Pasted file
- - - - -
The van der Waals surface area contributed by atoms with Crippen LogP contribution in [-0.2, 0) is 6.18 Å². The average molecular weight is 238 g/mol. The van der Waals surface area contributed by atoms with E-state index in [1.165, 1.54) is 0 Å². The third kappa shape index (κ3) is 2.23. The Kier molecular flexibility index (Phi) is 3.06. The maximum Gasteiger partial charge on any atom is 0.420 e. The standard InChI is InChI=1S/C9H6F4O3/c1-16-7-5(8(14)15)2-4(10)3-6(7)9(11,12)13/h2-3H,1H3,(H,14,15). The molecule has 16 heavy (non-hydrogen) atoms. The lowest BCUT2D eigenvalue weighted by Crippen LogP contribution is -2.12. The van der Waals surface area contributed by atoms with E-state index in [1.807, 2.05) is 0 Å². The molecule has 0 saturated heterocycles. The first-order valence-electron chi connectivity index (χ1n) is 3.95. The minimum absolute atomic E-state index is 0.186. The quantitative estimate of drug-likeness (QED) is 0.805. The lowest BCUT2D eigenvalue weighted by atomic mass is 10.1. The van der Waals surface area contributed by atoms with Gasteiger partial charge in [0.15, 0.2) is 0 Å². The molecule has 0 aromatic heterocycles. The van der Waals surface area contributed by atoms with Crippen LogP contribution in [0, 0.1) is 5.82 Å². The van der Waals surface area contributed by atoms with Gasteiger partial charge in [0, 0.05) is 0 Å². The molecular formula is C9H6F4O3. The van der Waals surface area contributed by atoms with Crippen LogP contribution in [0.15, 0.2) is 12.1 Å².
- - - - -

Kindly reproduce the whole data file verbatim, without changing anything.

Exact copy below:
The van der Waals surface area contributed by atoms with Crippen LogP contribution in [-0.2, 0) is 6.18 Å². The average molecular weight is 238 g/mol. The van der Waals surface area contributed by atoms with E-state index in [1.165, 1.54) is 0 Å². The third kappa shape index (κ3) is 2.23. The Kier molecular flexibility index (Phi) is 3.06. The maximum Gasteiger partial charge on any atom is 0.420 e. The standard InChI is InChI=1S/C9H6F4O3/c1-16-7-5(8(14)15)2-4(10)3-6(7)9(11,12)13/h2-3H,1H3,(H,14,15). The molecule has 16 heavy (non-hydrogen) atoms. The lowest BCUT2D eigenvalue weighted by Crippen LogP contribution is -2.12. The van der Waals surface area contributed by atoms with E-state index in [1.807, 2.05) is 0 Å². The molecule has 0 saturated heterocycles. The first-order valence-electron chi connectivity index (χ1n) is 3.95. The minimum absolute atomic E-state index is 0.186. The quantitative estimate of drug-likeness (QED) is 0.805. The lowest BCUT2D eigenvalue weighted by atomic mass is 10.1. The van der Waals surface area contributed by atoms with Gasteiger partial charge in [0.15, 0.2) is 0 Å². The molecule has 0 aromatic heterocycles. The van der Waals surface area contributed by atoms with Crippen LogP contribution in [0, 0.1) is 5.82 Å². The van der Waals surface area contributed by atoms with Gasteiger partial charge in [0, 0.05) is 0 Å². The molecular formula is C9H6F4O3. The van der Waals surface area contributed by atoms with Crippen LogP contribution in [0.15, 0.2) is 12.1 Å².